Gerd Baumann (1953-2014)
On January 15 Gerd Baumann died at the age of 60. Although his death was not unexpected – in his own style he informed his colleagues – it was still a shock.
Gerd was born in 1953 in Aachen and began his academic training at the University of Cologne, where he studied Musicology, Linguistics and Ethnology. After his cand. phil. In 1975 he moved to The Queen’s University in Belfast to study Social Anthropology because of its strong ethnomusicology department. After finishing his BA Honours he went on an eighteen month’s period of field research in the Nuba Mountains of Sudan, which resulted in 1980 in his PhD Thesis: Miri Society, Culture, and Music: An Ethnography with Special Reference to Social Change and Affective Culture. Between 1980 and 1986 Gerd worked at Oxford University (St Anthony’s College and Wolfson College) and taught Ethnomusicology at the University of London. In 1986 he joined the newly founded Department of Human Sciences at Brunel University. During his stay at Brunel he combined teaching with 5 years of intensive fieldwork in Southall among the South Asian and Caribbean migrants. In 1996 this resulted in Contesting Culture. Discourses of Identity in Multi-Ethnic London, an innovative and highly acclaimed study on the ways in which people affirm, rethink and negotiate identity, culture and community.
In 1993 Gerd joined the Research Group Religion and Society at the department of Sociology and Anthropology of the UvA where he would stay for twenty years. Although he was quite critical about the bureaucratic organization of the university he felt completely at home in the department and became a central figure in research and in teaching. As a researcher he further developed his ideas on multi-cultural societies and identity(f.i. The Multicultural Riddle ;Grammars of Identity/Alterity [2004, edited with Andre Gingrich], but published also articles on religion, ritual, politics, fieldwork and, more recently, together with his dear friend Marie Gillespie, on the BBC World Service. In total he wrote and (co-)edited more than 20 books and published more than 100 articles, making him an internationally well known and highly respected scholar.
His international reputation became evident when in 1997 he was elected member of the Executive Committee of the European Association of Social Anthropologists, on which he served for four years, the last two years as chairman. In that capacity he surprised and impressed the 800 members attending the closing session of the bi-annual conference in the concert hall of Cracow by ending his speech with playing Chopin on the piano that happened to be on stage, bringing the two great loves of his life – anthropology and music – together.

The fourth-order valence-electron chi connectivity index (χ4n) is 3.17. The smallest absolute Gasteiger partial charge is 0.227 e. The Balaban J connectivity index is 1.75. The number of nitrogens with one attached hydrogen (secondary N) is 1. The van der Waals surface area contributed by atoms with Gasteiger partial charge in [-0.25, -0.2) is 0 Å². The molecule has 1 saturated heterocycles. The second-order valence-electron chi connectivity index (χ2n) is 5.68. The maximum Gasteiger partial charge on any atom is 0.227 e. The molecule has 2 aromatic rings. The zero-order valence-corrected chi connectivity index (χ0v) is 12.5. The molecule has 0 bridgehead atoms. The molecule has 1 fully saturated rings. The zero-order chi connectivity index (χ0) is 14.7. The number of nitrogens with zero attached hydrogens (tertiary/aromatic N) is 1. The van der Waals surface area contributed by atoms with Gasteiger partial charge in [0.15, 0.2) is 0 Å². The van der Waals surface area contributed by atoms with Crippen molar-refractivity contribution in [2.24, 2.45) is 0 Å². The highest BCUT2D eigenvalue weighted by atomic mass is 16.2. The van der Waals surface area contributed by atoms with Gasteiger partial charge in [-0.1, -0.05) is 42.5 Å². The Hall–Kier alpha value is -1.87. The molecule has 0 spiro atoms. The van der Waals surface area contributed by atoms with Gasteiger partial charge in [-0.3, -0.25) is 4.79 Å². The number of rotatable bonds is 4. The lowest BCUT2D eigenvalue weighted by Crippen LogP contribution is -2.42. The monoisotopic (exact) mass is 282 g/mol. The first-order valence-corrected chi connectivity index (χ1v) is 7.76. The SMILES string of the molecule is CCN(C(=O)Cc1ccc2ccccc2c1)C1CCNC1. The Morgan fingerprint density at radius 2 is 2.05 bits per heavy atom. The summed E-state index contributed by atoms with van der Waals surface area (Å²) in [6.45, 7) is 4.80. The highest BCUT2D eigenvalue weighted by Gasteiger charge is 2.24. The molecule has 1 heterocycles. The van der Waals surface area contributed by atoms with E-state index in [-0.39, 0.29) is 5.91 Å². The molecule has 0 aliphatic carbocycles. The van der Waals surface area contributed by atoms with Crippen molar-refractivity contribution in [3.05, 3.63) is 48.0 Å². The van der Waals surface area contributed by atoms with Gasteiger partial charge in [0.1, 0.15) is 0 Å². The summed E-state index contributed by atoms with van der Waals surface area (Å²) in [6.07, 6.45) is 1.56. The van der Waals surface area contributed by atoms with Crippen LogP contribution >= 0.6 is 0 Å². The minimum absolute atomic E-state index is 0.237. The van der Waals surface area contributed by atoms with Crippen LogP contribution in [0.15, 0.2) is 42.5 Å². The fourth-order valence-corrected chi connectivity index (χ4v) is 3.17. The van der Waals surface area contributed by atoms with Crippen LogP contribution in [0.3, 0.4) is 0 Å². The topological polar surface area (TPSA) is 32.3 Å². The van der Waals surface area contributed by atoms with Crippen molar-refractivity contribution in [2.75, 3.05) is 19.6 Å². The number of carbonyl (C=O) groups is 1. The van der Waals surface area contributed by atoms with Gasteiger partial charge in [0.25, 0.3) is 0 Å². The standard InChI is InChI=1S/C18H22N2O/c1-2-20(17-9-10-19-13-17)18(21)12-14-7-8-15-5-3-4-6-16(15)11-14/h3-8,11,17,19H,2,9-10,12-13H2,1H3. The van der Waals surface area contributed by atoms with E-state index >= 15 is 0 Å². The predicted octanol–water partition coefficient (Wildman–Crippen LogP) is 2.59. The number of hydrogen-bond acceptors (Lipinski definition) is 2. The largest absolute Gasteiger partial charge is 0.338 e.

Gerd loved teaching and loved to interact with students who in return loved him for his original and stimulating approach to lectures and seminars. His sense of humor, enthusiasm, vast knowledge and the fact that he took them seriously, made him ‘popular’ (a qualification he hated, but nevertheless it was true) with all students, first year students as well as PhD’s. Gerd taught several courses in the twenty years in Amsterdam but two of them were special to him: The Multi-Cultural Riddle and The Methodological Clinic for PhD’s. He referred to them as ‘my babies’ and was really sad when he had to drop the Multi-Cultural Riddle a few years ago.
Gerd’s ashes were buried in the family grave in Germany during a private ceremony on Monday February 3. At the end of that day students, friends, colleagues and Gerd’s younger brother and his wife came together in one of his favorite hang-outs to commemorate him and share stories about his life. These stories were testimonies to the fact that with Gerd we lose a very special, humane, obstinate and dear colleague and friend.
Gerd Baumann (1953-2014)